Curious about some links posted for "Understand PID control"



I don't understand this comment at all. However, I am not claiming that that the integrator limit I use makes a PID equivalent to Phelan's. I am just claiming and demonstrated that a PID doesn't need to overshoot and its response will be faster because a PID has zeros which extend the bandwidth. This contradicts the advantages the pages on your webpage. BTW, the incremental ( velocity ) form of PID doesn't need to overshoot either.
By time constant, I mean the time constant of an

The digital world allows one to do things that can't be done in the analog world.
Peter Nachtwey
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Peter Nachtwey wrote:

Pole-positioning -- blech. I can only make that work if I know ahead of time what pole locations are "safe". I think it was overenthusiastic pole positioning that led to the whole field of robust control.
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Tim Wescott
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Consider placing the closed loop poles on the real axis. That is safe. Then the response is either critically damped or over damped. However, one must be mindful of the location of the zeros since they are not placed.
Peter Nachtwey
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Peter Nachtwey wrote:

I have gotten into trouble even with that, in the case of a system consisting of two integrators and an adjustable low-pass stage. Anything with three poles on top of each other ended up with a poorly behaved controller (I _think_ it wasn't minimum phase, but I can't remember). I had to go to a pole-placement rule that put one pole closer to z = 1 than the other two, then everything was fine.
The point being that while I could make a pole-placement rule that worked, I had to do it by working backwards from a few example controllers that I reviewed for robustness using other means.
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Tim Wescott
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I have had a lot of success with pole placement. If you check my equations you will see it is very simple.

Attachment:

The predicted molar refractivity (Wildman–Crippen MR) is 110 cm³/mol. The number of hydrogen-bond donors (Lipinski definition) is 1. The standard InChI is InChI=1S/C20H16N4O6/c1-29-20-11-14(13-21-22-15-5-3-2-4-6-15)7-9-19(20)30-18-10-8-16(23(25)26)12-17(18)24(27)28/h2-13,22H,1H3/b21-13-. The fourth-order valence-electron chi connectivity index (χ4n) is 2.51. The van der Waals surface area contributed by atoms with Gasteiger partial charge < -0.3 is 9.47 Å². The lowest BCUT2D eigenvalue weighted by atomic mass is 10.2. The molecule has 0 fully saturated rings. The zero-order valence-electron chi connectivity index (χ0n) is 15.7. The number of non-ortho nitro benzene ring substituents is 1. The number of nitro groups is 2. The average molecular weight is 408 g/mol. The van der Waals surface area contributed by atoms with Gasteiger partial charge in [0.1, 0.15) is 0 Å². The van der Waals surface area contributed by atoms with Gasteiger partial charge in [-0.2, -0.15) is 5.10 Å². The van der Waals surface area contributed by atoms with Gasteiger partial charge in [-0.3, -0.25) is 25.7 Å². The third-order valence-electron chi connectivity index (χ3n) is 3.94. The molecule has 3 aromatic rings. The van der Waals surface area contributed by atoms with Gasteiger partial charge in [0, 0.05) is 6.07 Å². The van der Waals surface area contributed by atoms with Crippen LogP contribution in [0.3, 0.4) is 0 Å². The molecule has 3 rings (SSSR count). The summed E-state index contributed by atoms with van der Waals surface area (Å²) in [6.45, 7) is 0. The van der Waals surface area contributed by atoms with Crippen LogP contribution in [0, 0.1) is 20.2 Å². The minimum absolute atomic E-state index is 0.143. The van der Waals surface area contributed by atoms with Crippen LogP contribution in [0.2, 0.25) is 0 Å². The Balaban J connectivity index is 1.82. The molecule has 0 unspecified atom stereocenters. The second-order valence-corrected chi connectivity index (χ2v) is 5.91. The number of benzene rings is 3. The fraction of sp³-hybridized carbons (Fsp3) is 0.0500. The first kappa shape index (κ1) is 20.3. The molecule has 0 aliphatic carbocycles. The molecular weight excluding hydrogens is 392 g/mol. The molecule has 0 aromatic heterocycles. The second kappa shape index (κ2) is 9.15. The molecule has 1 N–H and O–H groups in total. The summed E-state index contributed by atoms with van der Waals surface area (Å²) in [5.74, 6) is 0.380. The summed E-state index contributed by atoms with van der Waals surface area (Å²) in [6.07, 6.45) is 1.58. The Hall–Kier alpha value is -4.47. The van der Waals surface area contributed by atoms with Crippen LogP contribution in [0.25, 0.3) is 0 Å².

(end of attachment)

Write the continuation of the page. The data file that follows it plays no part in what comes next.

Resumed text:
Peter Nachtwey
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Peter Nachtwey wrote:

Hey Jerry -- could you toss a block diagram or two in there? I'm not sure I'm visualizing the two loops well enough.
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Tim Wescott
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Tim Wescott wrote:
...

+<<<<<<-bounds circuit-<<<<<<-+ | | || || || || | Command->| - |->|integral|->| - |->|power amp|->+->>> actuator |_____| |________| |_____| |_________| | | | | | +<<<<<<<-Kd-<<<<<<-+ | | +<<<<<<<<<<<<<<<-Kp-<<<<<<<<<<<<<<<<<<<-+
Kp is the proportional gain term. Kd is the derivative term. We could use a real differentiator fed back to the input, but bypassing the integrator has the same effect. Not needing to perform a real differentiation is a distinct advantage with digital implementations.
The bound circuit in an analog circuit is a pair of resistors and a diode for each of the positive and negative bounds. For digital implementations, it is even simpler. The integrator (which has become a summer) is adjusted to prevent the power amp's output from exceeding it's assigned limits. The limit can be motor current, available supply voltage, allowed acceleration, and even all of those.
There are other ways to analyze the loop(s), but they lead to the same equations.
Jerry
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